East meets West in the paintings of Ron Ehrlich, Nov. 10-30 at Bannister Gallery

In 1979 Ron Ehrlich traveled to Japan to study ceramics in a monastery for three months and stayed for three years. The result was a turn to painting and a marriage, as art critic J. Bowyer Bell noted, “of the Eastern technique to the canons of the New York School, the directions of the contemporary and a private vision.”

From Nov. 10-30 Rhode Island College’s Bannister Gallery will present an exhibition of Ehrlich’s paintings, with an opening reception on Nov. 10 from 5-8 p.m. The show is curated by Lisa Russell of the Rhode Island College art faculty in collaboration with Stephen Haller Gallery.

Ron Ehrlich, "Are You Kidding," 2011. Oil on panel. 48 x 48 inches. Image courtesy of Stephen Haller Gallery, NYC.
The technical complexity of Ehrlich’s work – extrapolated from the intricacies of Japanese pottery making – represents an intensification of conventional oil painting, which may even include his use of a blowtorch to fuse multiple layers of oil paint and sand into a fascinating and delightful surface.

According to several critics, the detail in Ehrlich’s surfaces repays multiple viewings. For instance, Bowyer Bell has commented that artist’s creations “can be cherished over and over not just for that singular first impact but because they vibrate every time with the joy of each viewing.” And Dominique Nahas has written, “You literally can get swept away as a viewer in exploring each square millimeter of an Ehrlich surface (or rather surfaces, as he is a master of layering upon layering).”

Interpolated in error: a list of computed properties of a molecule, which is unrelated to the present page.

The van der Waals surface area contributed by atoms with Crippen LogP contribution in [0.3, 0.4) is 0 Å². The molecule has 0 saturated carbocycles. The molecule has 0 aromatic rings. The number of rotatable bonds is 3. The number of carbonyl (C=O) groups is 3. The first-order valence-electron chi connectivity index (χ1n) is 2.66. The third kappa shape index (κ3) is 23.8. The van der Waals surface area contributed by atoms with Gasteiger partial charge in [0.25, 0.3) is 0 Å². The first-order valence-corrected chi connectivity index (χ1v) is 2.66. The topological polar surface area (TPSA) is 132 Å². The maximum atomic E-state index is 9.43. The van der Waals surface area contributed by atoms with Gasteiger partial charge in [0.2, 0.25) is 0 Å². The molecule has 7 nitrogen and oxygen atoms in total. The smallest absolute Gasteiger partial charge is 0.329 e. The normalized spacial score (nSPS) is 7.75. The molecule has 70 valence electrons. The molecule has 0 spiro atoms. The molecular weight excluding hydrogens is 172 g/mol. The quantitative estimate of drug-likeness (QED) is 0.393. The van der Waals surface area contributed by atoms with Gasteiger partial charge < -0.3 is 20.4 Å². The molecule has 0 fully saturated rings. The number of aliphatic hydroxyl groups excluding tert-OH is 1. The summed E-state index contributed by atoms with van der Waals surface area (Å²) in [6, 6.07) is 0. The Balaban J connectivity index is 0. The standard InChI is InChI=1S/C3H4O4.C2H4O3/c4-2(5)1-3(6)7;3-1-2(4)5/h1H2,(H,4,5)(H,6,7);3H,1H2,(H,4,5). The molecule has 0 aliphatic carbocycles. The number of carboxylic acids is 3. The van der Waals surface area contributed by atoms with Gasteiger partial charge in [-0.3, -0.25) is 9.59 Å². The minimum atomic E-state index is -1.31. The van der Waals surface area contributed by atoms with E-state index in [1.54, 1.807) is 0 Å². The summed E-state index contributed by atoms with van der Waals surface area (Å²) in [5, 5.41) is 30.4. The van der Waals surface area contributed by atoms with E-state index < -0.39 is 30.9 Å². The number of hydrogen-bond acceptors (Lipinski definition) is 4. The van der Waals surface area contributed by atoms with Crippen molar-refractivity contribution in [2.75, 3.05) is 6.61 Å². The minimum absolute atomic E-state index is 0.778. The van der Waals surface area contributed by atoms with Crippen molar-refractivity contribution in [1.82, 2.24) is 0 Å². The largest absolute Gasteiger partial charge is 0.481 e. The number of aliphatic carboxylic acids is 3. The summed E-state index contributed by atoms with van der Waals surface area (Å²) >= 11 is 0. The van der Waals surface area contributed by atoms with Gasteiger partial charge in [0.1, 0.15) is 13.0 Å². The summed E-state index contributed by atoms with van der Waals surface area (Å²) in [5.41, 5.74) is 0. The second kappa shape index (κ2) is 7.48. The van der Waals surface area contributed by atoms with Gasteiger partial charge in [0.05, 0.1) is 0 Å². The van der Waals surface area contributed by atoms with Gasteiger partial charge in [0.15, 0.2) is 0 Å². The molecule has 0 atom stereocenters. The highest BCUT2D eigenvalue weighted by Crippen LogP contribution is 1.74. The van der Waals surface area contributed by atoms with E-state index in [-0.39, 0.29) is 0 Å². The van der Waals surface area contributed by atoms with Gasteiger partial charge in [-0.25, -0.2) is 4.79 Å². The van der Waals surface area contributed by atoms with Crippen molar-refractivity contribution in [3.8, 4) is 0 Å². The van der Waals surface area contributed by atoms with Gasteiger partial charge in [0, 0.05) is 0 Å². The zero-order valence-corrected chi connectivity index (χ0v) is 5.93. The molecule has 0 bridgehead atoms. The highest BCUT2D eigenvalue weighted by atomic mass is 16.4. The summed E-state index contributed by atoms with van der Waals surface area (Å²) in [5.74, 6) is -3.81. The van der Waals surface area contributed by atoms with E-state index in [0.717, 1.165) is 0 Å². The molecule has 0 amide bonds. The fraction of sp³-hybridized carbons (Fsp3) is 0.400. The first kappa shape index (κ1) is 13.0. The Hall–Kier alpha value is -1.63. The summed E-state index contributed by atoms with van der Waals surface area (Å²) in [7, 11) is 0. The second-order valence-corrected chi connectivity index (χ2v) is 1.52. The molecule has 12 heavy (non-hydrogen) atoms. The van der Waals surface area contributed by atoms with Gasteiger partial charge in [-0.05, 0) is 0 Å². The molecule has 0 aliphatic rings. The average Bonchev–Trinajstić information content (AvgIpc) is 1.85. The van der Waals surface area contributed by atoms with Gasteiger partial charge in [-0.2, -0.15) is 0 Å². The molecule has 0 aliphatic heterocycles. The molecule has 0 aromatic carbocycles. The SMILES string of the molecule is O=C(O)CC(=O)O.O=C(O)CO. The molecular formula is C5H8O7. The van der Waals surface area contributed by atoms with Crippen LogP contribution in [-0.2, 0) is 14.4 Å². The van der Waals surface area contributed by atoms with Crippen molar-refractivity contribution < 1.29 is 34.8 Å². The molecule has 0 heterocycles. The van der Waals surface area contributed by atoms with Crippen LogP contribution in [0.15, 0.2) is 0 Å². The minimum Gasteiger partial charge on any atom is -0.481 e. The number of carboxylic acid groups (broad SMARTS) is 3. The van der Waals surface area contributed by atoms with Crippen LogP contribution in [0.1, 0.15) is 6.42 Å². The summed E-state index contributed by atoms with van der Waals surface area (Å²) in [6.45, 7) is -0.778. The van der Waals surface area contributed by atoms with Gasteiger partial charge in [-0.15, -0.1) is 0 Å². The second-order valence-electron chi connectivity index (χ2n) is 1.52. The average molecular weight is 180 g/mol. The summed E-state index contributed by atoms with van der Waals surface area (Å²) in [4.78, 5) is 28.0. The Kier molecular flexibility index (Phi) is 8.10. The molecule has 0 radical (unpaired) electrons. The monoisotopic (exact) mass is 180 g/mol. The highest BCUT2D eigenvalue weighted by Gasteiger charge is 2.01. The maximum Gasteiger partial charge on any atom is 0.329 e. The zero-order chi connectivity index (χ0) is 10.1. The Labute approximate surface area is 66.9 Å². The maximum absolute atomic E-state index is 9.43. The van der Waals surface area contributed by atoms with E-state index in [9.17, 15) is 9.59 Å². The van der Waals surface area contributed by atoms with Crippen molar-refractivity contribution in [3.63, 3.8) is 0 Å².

Ehrlich’s subject matter is elusive and engaging too. Figures emerge from a complex network of aggressive markings and delicate lines, then recede back into abstraction, defying the “reality” of the glimpsed image.

Since 1985, Ehrlich has had more than 30 solo exhibitions and numerous group shows in cities such as Boston, New York, Atlanta and Seattle. In 1999, he was selected for Outward Bound: American Art on the Brink of the 21st Century, which traveled to major venues in China, Southeast Asia and the Pacific Rim. He was also invited to participate in an exhibition of Korean and American painting at the Art Museum of the Sejong Center for Performing Arts in Seoul, Korea, in 2005.

Ehrlich attended Connecticut College; Joji Yamasita, in Bizen Province, Japan; Kansas City Art Institute; and Rhode Island School of Design. He continues to live and work in Rhode Island.

Gallery hours during exhibits are Tuesday through Friday, noon to 8 p.m. Exhibits and events are free and open to the public. Accessible to persons with disabilities. For information on event dates and exhibit opening receptions, check the website at www.ric.edu/Bannister or call (401) 456-9765.